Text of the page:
The bunker, which was built in just 10 days by the SeaBees, could hold up to 30 members of the Kennedy family and key White House staff, and was stocked with enough food, water, and supplies to last for a month. The bunker could act as a temporary command center for the entire country. The entrance was hidden in a thicket of trees, and to make it inside, you’d have to pass a radiation quarantine. In the event the secret bunker became not-so-secret to any invading force, a hidden passageway at the back led to a helipad from which the president could be whisked to safety. As far as anyone knows, the bunker never had to be used (except to time how long it would take Kennedy to reach it – 10 minutes, if you were wondering), and by the time it was disclosed to the public in 1974, it had long sat abandoned. When it was reopened for the first time in 20 years, flooding had destroyed most of what was left inside.
Fortunately, in 1995, the Palm Beach Maritime Museum leased the land and has since set about restoring the bunker to its original state. Today, you can take a boat out to the man-made Peanut Island and experience the confines of the presidential fallout shelter for yourself.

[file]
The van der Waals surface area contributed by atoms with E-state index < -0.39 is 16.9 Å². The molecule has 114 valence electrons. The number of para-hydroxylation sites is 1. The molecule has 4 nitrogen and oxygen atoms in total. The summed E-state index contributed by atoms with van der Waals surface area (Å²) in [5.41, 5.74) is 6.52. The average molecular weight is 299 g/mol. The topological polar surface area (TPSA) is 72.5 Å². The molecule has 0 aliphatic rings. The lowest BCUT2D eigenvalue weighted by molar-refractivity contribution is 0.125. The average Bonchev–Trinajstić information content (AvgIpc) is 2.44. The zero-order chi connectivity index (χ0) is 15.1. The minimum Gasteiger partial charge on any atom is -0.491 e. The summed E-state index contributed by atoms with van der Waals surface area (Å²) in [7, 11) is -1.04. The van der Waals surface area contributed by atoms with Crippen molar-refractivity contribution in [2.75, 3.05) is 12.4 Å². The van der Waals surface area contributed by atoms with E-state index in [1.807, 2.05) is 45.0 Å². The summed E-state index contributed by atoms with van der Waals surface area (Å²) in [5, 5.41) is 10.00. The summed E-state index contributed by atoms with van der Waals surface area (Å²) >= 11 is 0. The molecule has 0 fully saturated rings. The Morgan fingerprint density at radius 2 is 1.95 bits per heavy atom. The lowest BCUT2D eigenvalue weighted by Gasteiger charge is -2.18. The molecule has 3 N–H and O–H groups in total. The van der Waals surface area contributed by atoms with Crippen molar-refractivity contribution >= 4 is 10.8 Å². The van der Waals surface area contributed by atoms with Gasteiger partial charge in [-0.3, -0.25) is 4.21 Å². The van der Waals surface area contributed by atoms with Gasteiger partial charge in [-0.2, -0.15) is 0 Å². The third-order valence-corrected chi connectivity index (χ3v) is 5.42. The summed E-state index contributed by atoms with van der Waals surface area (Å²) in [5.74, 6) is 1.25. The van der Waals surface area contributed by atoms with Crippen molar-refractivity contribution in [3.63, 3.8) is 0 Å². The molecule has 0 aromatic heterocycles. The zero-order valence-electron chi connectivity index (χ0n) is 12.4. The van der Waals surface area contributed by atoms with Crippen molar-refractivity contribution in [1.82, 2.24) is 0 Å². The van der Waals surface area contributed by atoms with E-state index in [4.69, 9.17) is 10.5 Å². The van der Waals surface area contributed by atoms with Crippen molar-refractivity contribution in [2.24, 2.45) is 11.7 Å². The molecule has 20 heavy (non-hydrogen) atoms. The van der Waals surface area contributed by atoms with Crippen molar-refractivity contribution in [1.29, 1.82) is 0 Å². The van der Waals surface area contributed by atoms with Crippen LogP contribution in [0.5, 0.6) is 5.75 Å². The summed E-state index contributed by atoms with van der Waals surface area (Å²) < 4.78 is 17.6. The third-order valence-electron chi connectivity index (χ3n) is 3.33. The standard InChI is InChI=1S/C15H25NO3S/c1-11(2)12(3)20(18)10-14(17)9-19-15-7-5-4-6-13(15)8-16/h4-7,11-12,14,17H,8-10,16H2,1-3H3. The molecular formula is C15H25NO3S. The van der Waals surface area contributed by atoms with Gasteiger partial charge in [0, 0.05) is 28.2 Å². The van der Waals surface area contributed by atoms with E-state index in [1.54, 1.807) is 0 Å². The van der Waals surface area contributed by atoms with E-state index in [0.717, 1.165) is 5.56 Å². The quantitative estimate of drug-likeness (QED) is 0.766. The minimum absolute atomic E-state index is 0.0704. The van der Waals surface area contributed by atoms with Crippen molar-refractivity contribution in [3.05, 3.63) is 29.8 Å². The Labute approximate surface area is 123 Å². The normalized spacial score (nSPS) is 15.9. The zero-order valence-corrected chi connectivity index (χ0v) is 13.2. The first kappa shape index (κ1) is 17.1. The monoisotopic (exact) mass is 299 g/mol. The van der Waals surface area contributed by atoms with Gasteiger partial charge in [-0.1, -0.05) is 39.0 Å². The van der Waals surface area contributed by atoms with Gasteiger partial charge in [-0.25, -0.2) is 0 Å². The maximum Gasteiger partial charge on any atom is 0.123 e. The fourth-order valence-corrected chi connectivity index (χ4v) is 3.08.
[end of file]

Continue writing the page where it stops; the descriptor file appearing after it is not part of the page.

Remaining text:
Manatee season in Florida runs from November through the end of March, so if you're in Palm Beach during the season, you're very likely to see the gentle creatures taking a leisurely swim in the warm waters of Manatee Lagoon. The Florida Power & Light Company’s Riviera Beach Next Generation Clean Energy Center outputs especially warm water that attracts manatees when temperatures drop in the winter. As more people came to see the manatees, a whole facility was developed around the lagoon. There's now a visitor center with loads of engaging, hands-on exhibits about manatees in addition to an observation deck where you can watch the manatees in the winter. Parking and admission are totally free, and the center’s mission to raise awareness for these endangered creatures is touching, making for an unforgettable stop.
For a relaxing morning or afternoon stop, plan a stroll in the Mounts Botanical Garden. Its caretakers describe the garden as a living museum, and they seek to highlight the variety of plants that can be grown in Palm Beach's unique subtropical climate. Spread across 14 perfect acres are 25 different garden areas, including water gardens, a fragrance garden, a butterfly garden, a children's hedge maze and a Zen garden. The garden includes especially impressive collections of roses, begonias, and Florida-native plants. The coolest part is that each season brings new blooms, so there's no bad time to visit.
Whether you're relaxing at the pool at the PGA National Resort or exploring the special history and natural beauty of Palm Beach, there's no escaping the perfect feeling of sun-drenched calm. It's a beautiful place for an escape from everyday life that's worth daydreaming over for years to come.